1. Host-targeting anti-virals. Traditional antimalarial drugs such as chloroquine and hydroxychloroquine have proven to be effective against the replication of the coronavirus in vitro. These medications work by providing defense against the entry of the virus and its further replication. A few small studies and one subjective report revealed the effectiveness of these drugs against the coronavirus infection.
  1. Immune-suppressive or immune-modulatory treatments. A protein called interferon helps in restoring the innate immune responses in the host cells of the body. They have also been effective in inhibiting the replication of the coronavirus. Combining interferons with other anti-viral drugs such as lopinavir/ritonavir or ribavirin has effectively treated MERS and SARS in the past .

Scientists believe that the severity of COVID-19 may be related to an excessive inflammatory response called the cytokine storm. This will make immune-suppressive and immune-modulatory agents like intravenous immunoglobulin and corticosteroids a potential therapeutic candidate for COVID-19 treatment.

  1.  Biological therapies. This therapeutic option has been successful in treating MERS and SARS and can be a potential candidate for COVID-19 patients as well.

Development of New Agents

Along with the already available potential treatment options, the development of new anti-viral agents that specifically target the coronavirus should be considered as well. It is believed that these may have better anti-coronavirus activity theoretically. However, they need to be first evaluated in animal trials and then human trials, which could take several years.

The anti-viral agents will target:

  • Viral nucleic acids
  • Structural proteins
  • Host-dependent targets
  1. Viral nucleic acids. Drugs that target nucleic acids show  broad-spectrum activities. These drugs can target several types of viruses. An inhibitor called mycophenolate mofetil has shown effective anti-viral activities against MERS.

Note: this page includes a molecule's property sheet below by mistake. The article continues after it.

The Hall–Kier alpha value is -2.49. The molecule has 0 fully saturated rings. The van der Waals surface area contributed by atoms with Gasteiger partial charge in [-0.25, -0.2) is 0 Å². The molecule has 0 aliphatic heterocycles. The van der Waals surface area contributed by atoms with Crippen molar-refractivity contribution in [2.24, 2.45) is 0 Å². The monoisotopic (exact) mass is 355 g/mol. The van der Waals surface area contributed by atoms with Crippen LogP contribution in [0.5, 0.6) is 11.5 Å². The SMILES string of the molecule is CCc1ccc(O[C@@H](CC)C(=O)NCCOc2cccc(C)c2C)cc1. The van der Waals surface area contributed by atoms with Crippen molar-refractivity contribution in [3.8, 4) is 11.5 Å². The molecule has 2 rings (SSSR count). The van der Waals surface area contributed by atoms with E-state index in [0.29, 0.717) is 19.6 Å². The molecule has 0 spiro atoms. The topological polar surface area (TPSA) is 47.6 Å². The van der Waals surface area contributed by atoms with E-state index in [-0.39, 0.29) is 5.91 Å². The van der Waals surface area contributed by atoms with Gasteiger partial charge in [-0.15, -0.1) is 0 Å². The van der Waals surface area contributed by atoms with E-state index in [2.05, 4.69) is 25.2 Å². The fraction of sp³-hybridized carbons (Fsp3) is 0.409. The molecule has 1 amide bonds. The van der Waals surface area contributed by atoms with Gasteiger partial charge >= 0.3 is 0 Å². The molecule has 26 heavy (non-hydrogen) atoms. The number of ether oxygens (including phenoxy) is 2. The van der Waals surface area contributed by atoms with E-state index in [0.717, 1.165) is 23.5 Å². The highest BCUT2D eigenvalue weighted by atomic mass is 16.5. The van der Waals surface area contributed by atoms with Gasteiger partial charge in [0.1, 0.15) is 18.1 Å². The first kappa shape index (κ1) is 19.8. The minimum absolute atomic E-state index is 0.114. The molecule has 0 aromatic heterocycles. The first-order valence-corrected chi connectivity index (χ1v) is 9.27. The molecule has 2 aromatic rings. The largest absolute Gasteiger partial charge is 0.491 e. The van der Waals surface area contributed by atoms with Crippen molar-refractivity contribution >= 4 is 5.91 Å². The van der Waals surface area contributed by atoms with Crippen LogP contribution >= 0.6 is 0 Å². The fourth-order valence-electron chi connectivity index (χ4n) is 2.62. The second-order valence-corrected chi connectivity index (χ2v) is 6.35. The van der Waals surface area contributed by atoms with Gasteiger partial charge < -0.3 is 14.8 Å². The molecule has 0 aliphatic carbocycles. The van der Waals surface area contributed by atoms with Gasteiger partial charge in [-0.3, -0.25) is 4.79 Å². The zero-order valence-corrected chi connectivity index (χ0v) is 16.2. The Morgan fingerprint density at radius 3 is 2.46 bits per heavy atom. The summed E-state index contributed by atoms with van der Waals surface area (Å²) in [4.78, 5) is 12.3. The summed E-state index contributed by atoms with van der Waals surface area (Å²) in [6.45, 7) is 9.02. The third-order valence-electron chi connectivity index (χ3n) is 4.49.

1. Structural proteins. There are two functional subunits called S1 and S2 in the coronavirus spike glycoprotein. These subunits are responsible for pathogenesis, tissue-tropism, and cell-receptor binding of viruses. When designing vaccines and therapeutics, these subunits are the primary target.
  1. Host-dependent targets. Host factors that play an essential role in the life cycle of the viruses have been identified as targets of anti-viral agents. A small inhibitor in the form of a molecule, N-(2-aminoethyl)-1-aziridine-ethanamine, is believed to inhibit the viral fusion’s catalytic activities with the human cells.

Another potential therapeutic option for COVID-19 is host cell signalling pathways. Phosphoinositol 3-kinase/serine-threonine kinase/mammalian target of rapamycin (mTOR) signalling responses have been known to play significant roles in treating MERS-Coronavirus infection. Some recent studies showed that combining the mTOR pathway with AMP-activated protein kinase might help control the onset of hyper inflammation, cell injury, oxidative stress, and mitochondrial dysfunction. This makes targeting the mTOR pathway to be an effective anti-viral drug therapy in the treatment of COVID-19.

Verified By Apollo Pulmonologist

The content is verified and reviewd by experienced practicing Pulmonologist to ensure that the information provided is current, accurate and above all, patient-focused